Second-Wave Feminists such as Millett focus on the public-private distinction, and they hold that the key goals of feminism were “autonomy and liberation” (156). These goals assume the distinction between the public realm of politics and economics and the private realm of the home. “Second Wave Feminist theory was primarily based on a common distinction between the public and private spheres” (156). They generalized from the experience of white, middle-class women in advanced Western democracies in formulating a feminism that would fight against patriarchy in the public sphere of employment and political rights as well as in the private sphere, concerning such issues as reproductive rights and educational opportunities. This focus neglected the concerns of many and universalized the struggle in a way that many women found unhelpful.
In the final section, I shall turn finally to Foucault in order to see whether it is helpful to understand his writings from the late 1970s onward as an attempt to understand the Enlightenment in ways that would free us from the constraints of its ideology.
III. Foucault, Iran, and the Ideology of Enlightenment
In his 1979 essay, “For an Ethic of Discomfort,” Foucault takes up what will become a familiar topic during his final years, that of the Enlightenment. He notes, rightly, that by the time Kant posed the question in 1784, the question itself had already become old hat. Posing the question of Enlightenment was no longer novel, and answers to Kant’s question proliferated. Nevertheless the question remained urgent, and it was fueled by the attempt to figure out who we are because of what is happening today. The journalist’s question had taken on a philosophical urgency. In a passage that Ghamari-Tabrizi cites, Foucault raises the issue of ideology in connection with the Enlightenment (162):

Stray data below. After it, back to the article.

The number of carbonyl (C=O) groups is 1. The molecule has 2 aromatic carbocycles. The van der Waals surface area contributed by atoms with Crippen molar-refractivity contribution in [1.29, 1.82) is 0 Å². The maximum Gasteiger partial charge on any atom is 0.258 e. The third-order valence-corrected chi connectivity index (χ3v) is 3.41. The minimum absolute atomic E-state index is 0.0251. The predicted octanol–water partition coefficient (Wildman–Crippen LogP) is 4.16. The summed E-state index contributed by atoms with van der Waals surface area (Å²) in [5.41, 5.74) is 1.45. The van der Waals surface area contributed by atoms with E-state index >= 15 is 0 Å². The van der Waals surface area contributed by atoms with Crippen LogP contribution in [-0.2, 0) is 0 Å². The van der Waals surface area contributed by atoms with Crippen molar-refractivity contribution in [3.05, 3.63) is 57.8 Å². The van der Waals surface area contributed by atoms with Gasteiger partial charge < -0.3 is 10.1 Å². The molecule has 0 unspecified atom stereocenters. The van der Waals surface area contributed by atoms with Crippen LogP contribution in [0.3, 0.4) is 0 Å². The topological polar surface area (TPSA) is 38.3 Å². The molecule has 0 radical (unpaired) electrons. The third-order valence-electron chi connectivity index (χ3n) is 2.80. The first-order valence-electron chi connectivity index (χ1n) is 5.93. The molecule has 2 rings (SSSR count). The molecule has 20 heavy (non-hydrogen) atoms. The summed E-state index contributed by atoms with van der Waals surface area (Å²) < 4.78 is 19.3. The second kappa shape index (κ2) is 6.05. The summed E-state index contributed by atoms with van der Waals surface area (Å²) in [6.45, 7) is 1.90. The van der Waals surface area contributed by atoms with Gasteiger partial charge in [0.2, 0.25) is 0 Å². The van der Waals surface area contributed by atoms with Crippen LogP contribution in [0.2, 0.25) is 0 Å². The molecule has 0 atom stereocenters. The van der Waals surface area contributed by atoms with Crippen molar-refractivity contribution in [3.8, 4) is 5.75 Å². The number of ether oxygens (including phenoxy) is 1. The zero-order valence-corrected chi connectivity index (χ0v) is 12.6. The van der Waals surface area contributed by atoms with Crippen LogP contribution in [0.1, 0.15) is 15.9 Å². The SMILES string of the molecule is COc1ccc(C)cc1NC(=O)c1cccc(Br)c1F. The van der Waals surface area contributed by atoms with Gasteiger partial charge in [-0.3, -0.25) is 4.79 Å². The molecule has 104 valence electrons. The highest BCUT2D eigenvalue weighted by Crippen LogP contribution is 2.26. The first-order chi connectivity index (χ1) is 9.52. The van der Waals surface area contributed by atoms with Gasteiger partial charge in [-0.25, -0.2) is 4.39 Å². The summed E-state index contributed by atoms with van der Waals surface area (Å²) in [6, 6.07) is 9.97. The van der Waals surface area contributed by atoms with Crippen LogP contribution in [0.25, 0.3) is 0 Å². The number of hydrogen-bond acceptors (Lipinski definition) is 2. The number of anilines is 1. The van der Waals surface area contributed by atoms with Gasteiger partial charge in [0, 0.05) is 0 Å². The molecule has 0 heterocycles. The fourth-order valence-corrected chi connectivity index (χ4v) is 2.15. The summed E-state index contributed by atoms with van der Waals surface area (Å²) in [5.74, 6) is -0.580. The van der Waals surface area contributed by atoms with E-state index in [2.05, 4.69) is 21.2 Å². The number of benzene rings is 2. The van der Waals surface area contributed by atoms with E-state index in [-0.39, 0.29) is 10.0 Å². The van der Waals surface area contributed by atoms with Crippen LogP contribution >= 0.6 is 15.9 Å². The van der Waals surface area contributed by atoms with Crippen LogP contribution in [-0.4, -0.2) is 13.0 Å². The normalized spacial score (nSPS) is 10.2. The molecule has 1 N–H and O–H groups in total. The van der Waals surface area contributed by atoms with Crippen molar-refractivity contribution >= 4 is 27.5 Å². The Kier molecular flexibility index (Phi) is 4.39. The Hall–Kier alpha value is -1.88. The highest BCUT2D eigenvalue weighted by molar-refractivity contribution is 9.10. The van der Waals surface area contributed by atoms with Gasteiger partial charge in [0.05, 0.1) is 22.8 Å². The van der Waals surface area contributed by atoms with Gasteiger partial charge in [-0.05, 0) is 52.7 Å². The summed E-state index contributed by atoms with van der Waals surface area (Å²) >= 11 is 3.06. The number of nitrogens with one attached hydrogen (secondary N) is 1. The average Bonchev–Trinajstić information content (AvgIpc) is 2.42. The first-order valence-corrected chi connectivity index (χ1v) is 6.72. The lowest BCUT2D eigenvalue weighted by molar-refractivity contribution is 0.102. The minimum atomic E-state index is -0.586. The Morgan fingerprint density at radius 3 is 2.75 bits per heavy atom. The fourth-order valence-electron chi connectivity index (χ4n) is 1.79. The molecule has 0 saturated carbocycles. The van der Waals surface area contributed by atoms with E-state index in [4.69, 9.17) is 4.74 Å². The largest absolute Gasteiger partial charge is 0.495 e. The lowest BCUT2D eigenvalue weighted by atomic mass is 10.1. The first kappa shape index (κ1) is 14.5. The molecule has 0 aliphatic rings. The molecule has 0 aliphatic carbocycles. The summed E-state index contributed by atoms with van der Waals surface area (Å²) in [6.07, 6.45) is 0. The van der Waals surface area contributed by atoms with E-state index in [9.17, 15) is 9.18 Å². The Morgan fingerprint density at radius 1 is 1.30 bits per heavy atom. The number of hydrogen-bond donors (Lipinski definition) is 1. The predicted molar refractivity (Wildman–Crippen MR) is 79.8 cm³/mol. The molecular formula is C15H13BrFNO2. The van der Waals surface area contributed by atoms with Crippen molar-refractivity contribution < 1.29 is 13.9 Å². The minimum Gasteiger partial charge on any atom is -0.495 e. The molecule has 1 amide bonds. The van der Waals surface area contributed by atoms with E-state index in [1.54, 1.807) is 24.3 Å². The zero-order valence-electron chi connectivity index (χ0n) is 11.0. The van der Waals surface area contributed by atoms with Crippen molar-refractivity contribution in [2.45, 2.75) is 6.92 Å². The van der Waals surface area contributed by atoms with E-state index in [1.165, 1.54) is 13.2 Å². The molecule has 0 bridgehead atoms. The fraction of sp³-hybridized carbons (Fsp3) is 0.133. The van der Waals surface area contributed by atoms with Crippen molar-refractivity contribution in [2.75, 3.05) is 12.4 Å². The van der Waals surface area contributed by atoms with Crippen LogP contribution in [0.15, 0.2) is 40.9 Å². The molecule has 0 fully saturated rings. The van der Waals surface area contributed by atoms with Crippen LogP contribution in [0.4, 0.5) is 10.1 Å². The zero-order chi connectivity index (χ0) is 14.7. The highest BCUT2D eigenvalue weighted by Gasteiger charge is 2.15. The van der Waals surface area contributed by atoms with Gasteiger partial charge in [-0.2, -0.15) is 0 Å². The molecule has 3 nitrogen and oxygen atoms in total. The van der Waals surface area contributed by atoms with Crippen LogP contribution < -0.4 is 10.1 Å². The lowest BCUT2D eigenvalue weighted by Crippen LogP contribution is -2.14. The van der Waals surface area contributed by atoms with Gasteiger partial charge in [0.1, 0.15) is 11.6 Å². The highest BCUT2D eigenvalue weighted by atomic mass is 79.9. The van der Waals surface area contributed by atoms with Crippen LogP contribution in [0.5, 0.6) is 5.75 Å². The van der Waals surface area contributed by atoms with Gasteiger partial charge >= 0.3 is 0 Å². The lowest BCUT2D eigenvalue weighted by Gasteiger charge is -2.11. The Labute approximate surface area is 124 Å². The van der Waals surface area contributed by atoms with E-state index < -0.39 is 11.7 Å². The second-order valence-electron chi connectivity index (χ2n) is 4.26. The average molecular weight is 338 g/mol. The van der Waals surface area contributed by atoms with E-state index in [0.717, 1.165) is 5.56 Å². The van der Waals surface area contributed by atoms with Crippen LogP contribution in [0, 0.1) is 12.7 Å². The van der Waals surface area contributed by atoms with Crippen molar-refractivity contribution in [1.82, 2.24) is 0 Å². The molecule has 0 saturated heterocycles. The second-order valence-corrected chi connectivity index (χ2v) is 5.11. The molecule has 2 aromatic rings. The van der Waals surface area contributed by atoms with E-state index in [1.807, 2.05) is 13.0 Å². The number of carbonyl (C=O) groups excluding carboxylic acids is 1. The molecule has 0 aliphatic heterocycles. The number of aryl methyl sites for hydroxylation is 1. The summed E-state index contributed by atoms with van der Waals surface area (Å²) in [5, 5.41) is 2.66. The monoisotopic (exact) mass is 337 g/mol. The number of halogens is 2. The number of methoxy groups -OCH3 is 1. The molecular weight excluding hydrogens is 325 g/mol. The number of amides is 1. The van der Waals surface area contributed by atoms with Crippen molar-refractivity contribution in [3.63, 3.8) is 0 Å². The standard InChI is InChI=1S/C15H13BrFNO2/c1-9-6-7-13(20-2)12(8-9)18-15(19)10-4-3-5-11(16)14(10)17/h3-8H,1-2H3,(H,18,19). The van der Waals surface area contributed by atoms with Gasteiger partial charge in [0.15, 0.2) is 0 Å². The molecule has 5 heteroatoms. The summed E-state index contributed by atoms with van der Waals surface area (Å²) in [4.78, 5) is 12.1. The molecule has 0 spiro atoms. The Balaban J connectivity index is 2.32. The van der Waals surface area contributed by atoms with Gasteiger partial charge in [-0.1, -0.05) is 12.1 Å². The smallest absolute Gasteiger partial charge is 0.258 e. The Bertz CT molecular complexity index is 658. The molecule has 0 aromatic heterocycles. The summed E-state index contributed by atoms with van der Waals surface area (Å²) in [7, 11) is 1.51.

Everyone has their own way of changing, or, what amounts to the same thing, of perceiving that everything changes. In this matter, nothing is more arrogant than to try to dictate to others. My way of being no longer the same is, by definition, the most singular part of what I am. Yet God knows that there are ideological traffic police around, and we can hear their whistles blast: go left, go right, here, later, get moving, not know…The insistence on identity and the injunction to make a break both feel like impositions, and in the same way.
The relevance of this passage for Foucault’s Iranian writings could not be clearer: Foucault’s attempt to understand events in Iran was from the standpoint of an observer, as a philosophical journalist rather than an ideologue whose aim would be to understand how the Iranian Revolution fits into a pre-ordained historical framework. Rather than attempting to understand the essential meaning of the Iranian Revolution, Foucault wanted to grasp its singularity: as an experience whose meaning remains open. Foucault writes against this ideology of the Enlightenment by attempting to experience the singularity of events without fixing their significance beforehand (as Western feminists and others sought to do) or after the fact (as Foucault’s critics often sought to do).
In the final chapter of Foucault in Iran, Ghamari-Tabrizi reassesses the significance of Foucault’s Iranian writings. Foucault’s Iranian writings have long been seen as, if not an embarrassment, a project distinct from the concerns of his final period. Some interpreters have gone so far as to claim that Foucault renounces his earlier writings in favor of a liberal (or even neo-liberal) form of individualism that assumes a strong distinction between the public and private realms, similar in many respects to the political philosophy of the American philosopher Richard Rorty (Ghamari-Tabrizi cites Afary and Anderson as well as Eric Paras as examples). According to this account, Foucault’s turn toward the aesthetics of existence signals Foucault’s transformation from postmodern enfant terrible to liberal. However, if we take Foucault’s Iranian writings seriously, then this position becomes untenable. Foucault in Iran makes the case for this by focusing on Foucault’s conception of parrhesia.
Foucault discovers parrhesia, the practice of frank or courageous speech that becomes so central to his final writings, in the streets of Tehran. Parrhesia reveals those inconvenient truths that the powerful wish to conceal. These courageous individuals stand up to the tyrant in the name of the truth, and it is these acts of truth-telling that became the basis for the mass movement of the revolution. The individual’s practices of the self can become revolutionary: this was one of the key lessons that Foucault learned in Iran.